BLAKELY - A classic economic development debate of jobs versus the environment is raging in a corner of what politicians and policymakers from affluent metro Atlanta refer to as "the other Georgia.''
Most people in and around Blakely, a rural community 50 miles west of Albany near the Alabama line, welcome an out-of-state energy company's proposal to build Georgia's first coal-burning power plant in a quarter century as a home run after years of striking out with one prospective business tenant after another.
"I haven't heard a negative thing,'' said June Merritt, a member of the Early County Development Authority who chaired a local task force that examined the pros and cons of the project. "It's more like, 'When is it coming? How can I apply for a job?'''
But not everyone in town is standing up and saluting New Jersey-based LS Power's 1,200-megawatt Longleaf Energy Station.
Members of Friends of the Chattahoochee, a local group allied with state and national environmental organizations, say highly polluting coal-fired plants are remnants of an outmoded technology that should have no place in the nation's 21st century energy portfolio.
"Coal was a fossil,'' said Dr. Sammy Prim, a retired radiologist and board member of Friends of the Chattahoochee who lives in Gordon, Ala., across the Chattahoochee River from the site of the proposed plant. "It needs to stay a fossil.''
Coal is back
Indeed, it did appear for a time that coal-burning power plants were about to be relegated to history.
During the 1990s, gas-fired plants sprang up in Georgia and across the nation as a cleaner-burning alternative to coal.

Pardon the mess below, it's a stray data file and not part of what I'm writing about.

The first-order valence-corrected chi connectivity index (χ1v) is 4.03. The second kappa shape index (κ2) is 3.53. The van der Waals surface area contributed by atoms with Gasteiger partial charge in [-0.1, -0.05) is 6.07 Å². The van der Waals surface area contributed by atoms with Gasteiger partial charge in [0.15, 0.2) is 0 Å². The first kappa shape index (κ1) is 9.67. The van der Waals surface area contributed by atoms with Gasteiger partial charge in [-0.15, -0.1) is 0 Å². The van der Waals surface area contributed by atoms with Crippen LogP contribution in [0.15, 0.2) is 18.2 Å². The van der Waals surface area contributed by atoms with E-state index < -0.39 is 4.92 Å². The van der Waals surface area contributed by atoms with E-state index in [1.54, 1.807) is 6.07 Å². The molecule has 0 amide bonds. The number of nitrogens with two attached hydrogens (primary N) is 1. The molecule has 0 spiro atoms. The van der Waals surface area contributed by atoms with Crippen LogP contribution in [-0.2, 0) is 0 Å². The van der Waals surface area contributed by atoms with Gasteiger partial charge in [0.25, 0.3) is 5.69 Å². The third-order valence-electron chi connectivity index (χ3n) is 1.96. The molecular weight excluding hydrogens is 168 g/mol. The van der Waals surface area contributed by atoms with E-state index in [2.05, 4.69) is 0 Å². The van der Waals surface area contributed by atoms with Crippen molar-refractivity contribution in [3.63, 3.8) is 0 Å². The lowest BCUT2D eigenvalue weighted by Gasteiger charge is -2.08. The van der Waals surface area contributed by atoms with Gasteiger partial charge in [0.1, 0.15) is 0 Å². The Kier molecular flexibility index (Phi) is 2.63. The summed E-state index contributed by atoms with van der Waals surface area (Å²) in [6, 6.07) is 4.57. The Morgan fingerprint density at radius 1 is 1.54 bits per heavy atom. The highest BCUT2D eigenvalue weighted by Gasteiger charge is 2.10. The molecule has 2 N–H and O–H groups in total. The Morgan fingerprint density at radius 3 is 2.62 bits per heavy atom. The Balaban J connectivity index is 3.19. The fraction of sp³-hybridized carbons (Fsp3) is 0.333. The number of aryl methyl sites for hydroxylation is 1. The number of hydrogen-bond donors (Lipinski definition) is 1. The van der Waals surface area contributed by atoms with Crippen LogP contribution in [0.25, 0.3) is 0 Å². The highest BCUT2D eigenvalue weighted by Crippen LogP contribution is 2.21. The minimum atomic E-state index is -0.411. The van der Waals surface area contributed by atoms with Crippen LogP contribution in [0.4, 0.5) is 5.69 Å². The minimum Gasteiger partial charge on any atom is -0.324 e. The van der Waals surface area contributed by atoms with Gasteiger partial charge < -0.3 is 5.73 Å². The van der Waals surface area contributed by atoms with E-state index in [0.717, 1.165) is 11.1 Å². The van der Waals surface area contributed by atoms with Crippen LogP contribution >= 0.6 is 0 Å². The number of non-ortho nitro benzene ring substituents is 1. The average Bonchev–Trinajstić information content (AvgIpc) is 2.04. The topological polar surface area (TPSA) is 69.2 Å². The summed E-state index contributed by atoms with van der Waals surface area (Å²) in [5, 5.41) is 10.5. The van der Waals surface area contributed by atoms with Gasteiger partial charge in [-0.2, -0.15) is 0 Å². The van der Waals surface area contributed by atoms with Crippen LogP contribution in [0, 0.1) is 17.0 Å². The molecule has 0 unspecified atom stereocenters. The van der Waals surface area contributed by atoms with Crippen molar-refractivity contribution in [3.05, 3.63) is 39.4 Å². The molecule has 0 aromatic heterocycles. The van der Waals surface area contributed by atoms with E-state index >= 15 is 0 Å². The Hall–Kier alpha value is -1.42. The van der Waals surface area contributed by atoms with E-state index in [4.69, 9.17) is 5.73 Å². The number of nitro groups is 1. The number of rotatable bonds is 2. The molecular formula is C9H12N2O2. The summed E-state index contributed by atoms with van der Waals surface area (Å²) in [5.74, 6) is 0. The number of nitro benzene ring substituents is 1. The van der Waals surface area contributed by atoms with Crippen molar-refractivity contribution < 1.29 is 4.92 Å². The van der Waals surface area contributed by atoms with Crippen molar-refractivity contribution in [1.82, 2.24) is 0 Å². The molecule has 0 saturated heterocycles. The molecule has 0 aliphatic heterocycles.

But the economics of the energy industry began to change during this decade as increased demand for natural gas - brought on in part by the growing number of gas-burning plants - drove up prices. As a result, coal has become competitive again, said Michael Vogt, director of project development for LS Power.
"If you look at the coal reserves versus natural gas reserves ... it's a much shorter supply of natural gas,'' he said. "That results in volatility and high prices.''
Vogt said LS Power has set its sights on the Southeast because the region's rapidly growing population means an ever-increasing demand for electricity.
He said Early County quickly emerged as a prime candidate for a new coal-fired plant because the area has an abundant supply both of rail capacity for shipping the coal and of high-voltage transmission lines for moving the electricity the plant would generate.
Also, the company has worked out an agreement with Georgia-Pacific, which operates a nearby paper mill, to share water drawn from the Chattahoochee, Vogt said.